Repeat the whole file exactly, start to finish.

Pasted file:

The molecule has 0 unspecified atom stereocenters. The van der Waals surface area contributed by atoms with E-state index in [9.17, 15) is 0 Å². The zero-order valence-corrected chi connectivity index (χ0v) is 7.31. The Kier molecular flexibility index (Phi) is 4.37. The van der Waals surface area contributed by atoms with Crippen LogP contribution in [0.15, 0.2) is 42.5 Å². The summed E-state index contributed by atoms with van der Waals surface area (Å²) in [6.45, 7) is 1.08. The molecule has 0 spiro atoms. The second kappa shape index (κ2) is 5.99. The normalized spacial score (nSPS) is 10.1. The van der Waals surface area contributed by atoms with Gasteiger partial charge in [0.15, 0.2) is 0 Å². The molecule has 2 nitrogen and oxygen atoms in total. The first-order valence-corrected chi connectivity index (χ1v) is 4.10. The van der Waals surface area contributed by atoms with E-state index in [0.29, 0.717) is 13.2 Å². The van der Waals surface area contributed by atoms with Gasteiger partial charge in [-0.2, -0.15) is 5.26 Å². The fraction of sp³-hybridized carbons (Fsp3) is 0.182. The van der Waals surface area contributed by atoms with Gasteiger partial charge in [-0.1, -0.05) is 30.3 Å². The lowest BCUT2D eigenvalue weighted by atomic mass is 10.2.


The molecule has 0 unspecified atom stereocenters. The van der Waals surface area contributed by atoms with E-state index in [9.17, 15) is 0 Å². The zero-order valence-corrected chi connectivity index (χ0v) is 7.31. The Kier molecular flexibility index (Phi) is 4.37. The van der Waals surface area contributed by atoms with Crippen LogP contribution in [0.15, 0.2) is 42.5 Å². The summed E-state index contributed by atoms with van der Waals surface area (Å²) in [6.45, 7) is 1.08. The molecule has 0 spiro atoms. The second kappa shape index (κ2) is 5.99. The normalized spacial score (nSPS) is 10.1. The van der Waals surface area contributed by atoms with Gasteiger partial charge in [0.15, 0.2) is 0 Å². The molecule has 2 nitrogen and oxygen atoms in total. The first-order valence-corrected chi connectivity index (χ1v) is 4.10. The van der Waals surface area contributed by atoms with E-state index in [0.29, 0.717) is 13.2 Å². The van der Waals surface area contributed by atoms with Gasteiger partial charge in [-0.2, -0.15) is 5.26 Å². The fraction of sp³-hybridized carbons (Fsp3) is 0.182. The van der Waals surface area contributed by atoms with Gasteiger partial charge in [-0.1, -0.05) is 30.3 Å². The lowest BCUT2D eigenvalue weighted by atomic mass is 10.2.